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Citizen Journalists and Media Literacy

Citizen journalists (I’m one of many) are not professional journalists.  Citizen journalists are people with strong opinions making their voices heard in the media and in personal blogs.

Professionals, on the other hand, are trained in the art and craft of journalism: combination of talent and multiple skills requiring tremendous discipline  —  intellect (knowledge, analysis, attention to detail), accuracy, integrity, tenacity, and people-skills, to name a few.

Internet has enabled ordinary citizens to participate in journalism; making their voices heard, creating history’s first draft.  But with privilege also comes responsibility.  It’s important that we citizens participate responsibly.

Media literacy — learning to become critical consumers of online information — should become a prerequisite for all citizen journalists.  The best place to begin is grade school.

What then is media literacy?
(1) Stage 1 — simply becoming aware of the importance of managing one’s media “diet” i.e., making choices and reducing the time spent on reading and watching the media.

(2) Stage 2 — Learning specific skills of critical viewing — learning to analyze and question what one sees, how it is constructed and what may have been left out.

(3) Stage 3 — Learning to go beyond the visible and explore deeper issues. Who produces the media we experience and for what purpose? Who profits? Who loses? Who decides?

This stage of social, political and economic analysis looks at how everyone in society makes meaning from media experiences, and how the mass media drive our global consumer economy.  This inquiry can sometimes set the stage for various media advocacy effort to challenge or redress public policies or corporate practices.With privilege comes responsibility.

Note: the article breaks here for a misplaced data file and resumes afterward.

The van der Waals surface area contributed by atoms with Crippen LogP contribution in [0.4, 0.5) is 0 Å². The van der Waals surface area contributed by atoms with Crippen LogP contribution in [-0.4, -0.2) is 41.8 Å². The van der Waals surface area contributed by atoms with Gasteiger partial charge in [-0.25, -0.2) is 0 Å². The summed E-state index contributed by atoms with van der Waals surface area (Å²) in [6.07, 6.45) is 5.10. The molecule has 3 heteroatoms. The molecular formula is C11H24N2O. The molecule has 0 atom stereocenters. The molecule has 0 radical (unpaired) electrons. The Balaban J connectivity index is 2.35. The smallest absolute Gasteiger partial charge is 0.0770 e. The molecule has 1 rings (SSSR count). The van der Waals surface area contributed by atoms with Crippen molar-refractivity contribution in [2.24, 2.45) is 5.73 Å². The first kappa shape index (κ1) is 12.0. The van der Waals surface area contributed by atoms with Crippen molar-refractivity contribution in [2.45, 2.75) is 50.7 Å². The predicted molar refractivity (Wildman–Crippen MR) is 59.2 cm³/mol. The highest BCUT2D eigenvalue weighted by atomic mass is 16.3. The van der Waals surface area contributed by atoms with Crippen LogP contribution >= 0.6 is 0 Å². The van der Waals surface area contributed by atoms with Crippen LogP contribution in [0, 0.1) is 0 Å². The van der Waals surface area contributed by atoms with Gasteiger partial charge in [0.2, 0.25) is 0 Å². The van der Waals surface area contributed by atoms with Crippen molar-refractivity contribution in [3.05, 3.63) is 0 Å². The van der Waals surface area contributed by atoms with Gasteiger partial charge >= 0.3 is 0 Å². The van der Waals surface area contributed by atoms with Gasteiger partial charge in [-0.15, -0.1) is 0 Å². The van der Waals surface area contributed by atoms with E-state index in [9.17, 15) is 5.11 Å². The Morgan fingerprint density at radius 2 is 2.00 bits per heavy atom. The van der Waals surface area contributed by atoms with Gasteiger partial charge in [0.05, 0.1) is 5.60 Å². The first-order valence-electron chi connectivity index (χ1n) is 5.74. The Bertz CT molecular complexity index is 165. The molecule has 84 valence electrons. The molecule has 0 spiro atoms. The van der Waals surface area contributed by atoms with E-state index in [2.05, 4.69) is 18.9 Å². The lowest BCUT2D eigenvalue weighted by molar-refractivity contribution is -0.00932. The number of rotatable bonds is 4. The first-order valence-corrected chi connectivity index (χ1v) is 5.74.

When ordinary citizens choose to participate in journalism — to promote change and shape public opinion — the least we can do is to become educated consumers and producers of news (we ought to be held accountable to a certain standard of integrity and accuracy).

Do you agree or disagree?


December 11, 2008 - Posted by | Attitude, Citizen, Introspection, Journalism, Mind, Purpose, Soul, Spirit, Technology | , , , , , , ,

1 Comment »

  1. My favorite definition of media literacy comes from Canada:

    “Media literacy is concerned with helping students develop an informed and critical understanding of the nature of mass media, the techniques used by them, and the impact of these techniques. More specifically, it is education that aims to increase the students’ understanding and enjoyment of how the-media work, how they produce meaning, how they are organized, and how they construct reality.
    Media literacy also aims to provide students with the ability to create media products. ”
    ( Media Literacy Resource Guide, Ministry of Education Ontario, 1997)

    Comment by Frank Baker | December 13, 2008 | Reply

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